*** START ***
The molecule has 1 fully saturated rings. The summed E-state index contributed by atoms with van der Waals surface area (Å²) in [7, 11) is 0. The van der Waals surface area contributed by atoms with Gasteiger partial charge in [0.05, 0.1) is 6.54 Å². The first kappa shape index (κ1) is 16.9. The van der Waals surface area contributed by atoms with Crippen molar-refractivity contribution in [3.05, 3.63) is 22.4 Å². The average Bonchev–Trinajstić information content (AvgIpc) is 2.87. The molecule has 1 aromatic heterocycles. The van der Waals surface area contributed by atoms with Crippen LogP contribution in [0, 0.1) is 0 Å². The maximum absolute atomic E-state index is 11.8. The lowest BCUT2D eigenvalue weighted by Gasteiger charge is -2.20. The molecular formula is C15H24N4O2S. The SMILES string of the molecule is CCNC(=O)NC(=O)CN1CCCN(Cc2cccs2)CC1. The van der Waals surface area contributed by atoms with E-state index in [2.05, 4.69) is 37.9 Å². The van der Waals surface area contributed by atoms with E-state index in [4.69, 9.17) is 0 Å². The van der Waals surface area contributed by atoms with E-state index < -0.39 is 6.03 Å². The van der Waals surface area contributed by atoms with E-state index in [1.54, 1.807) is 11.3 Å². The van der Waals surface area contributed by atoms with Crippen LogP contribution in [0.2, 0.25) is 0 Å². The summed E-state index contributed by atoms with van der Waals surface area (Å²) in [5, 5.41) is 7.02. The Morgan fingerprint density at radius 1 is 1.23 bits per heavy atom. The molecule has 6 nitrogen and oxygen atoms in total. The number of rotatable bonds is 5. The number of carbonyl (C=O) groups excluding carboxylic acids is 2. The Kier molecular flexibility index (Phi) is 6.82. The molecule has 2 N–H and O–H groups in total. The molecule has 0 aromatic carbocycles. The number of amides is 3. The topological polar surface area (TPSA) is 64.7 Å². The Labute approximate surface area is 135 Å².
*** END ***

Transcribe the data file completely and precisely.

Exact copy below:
The molecule has 1 fully saturated rings. The summed E-state index contributed by atoms with van der Waals surface area (Å²) in [7, 11) is 0. The van der Waals surface area contributed by atoms with Gasteiger partial charge in [0.05, 0.1) is 6.54 Å². The first kappa shape index (κ1) is 16.9. The van der Waals surface area contributed by atoms with Crippen molar-refractivity contribution in [3.05, 3.63) is 22.4 Å². The average Bonchev–Trinajstić information content (AvgIpc) is 2.87. The molecule has 1 aromatic heterocycles. The van der Waals surface area contributed by atoms with Crippen LogP contribution in [0, 0.1) is 0 Å². The maximum absolute atomic E-state index is 11.8. The lowest BCUT2D eigenvalue weighted by Gasteiger charge is -2.20. The molecular formula is C15H24N4O2S. The SMILES string of the molecule is CCNC(=O)NC(=O)CN1CCCN(Cc2cccs2)CC1. The van der Waals surface area contributed by atoms with E-state index in [2.05, 4.69) is 37.9 Å². The van der Waals surface area contributed by atoms with E-state index in [4.69, 9.17) is 0 Å². The van der Waals surface area contributed by atoms with E-state index < -0.39 is 6.03 Å². The van der Waals surface area contributed by atoms with E-state index in [1.54, 1.807) is 11.3 Å². The van der Waals surface area contributed by atoms with Crippen LogP contribution in [0.2, 0.25) is 0 Å². The summed E-state index contributed by atoms with van der Waals surface area (Å²) in [5, 5.41) is 7.02. The Morgan fingerprint density at radius 1 is 1.23 bits per heavy atom. The molecule has 6 nitrogen and oxygen atoms in total. The number of rotatable bonds is 5. The number of carbonyl (C=O) groups excluding carboxylic acids is 2. The Kier molecular flexibility index (Phi) is 6.82. The molecule has 2 N–H and O–H groups in total. The molecule has 0 aromatic carbocycles. The number of amides is 3. The topological polar surface area (TPSA) is 64.7 Å². The Labute approximate surface area is 135 Å².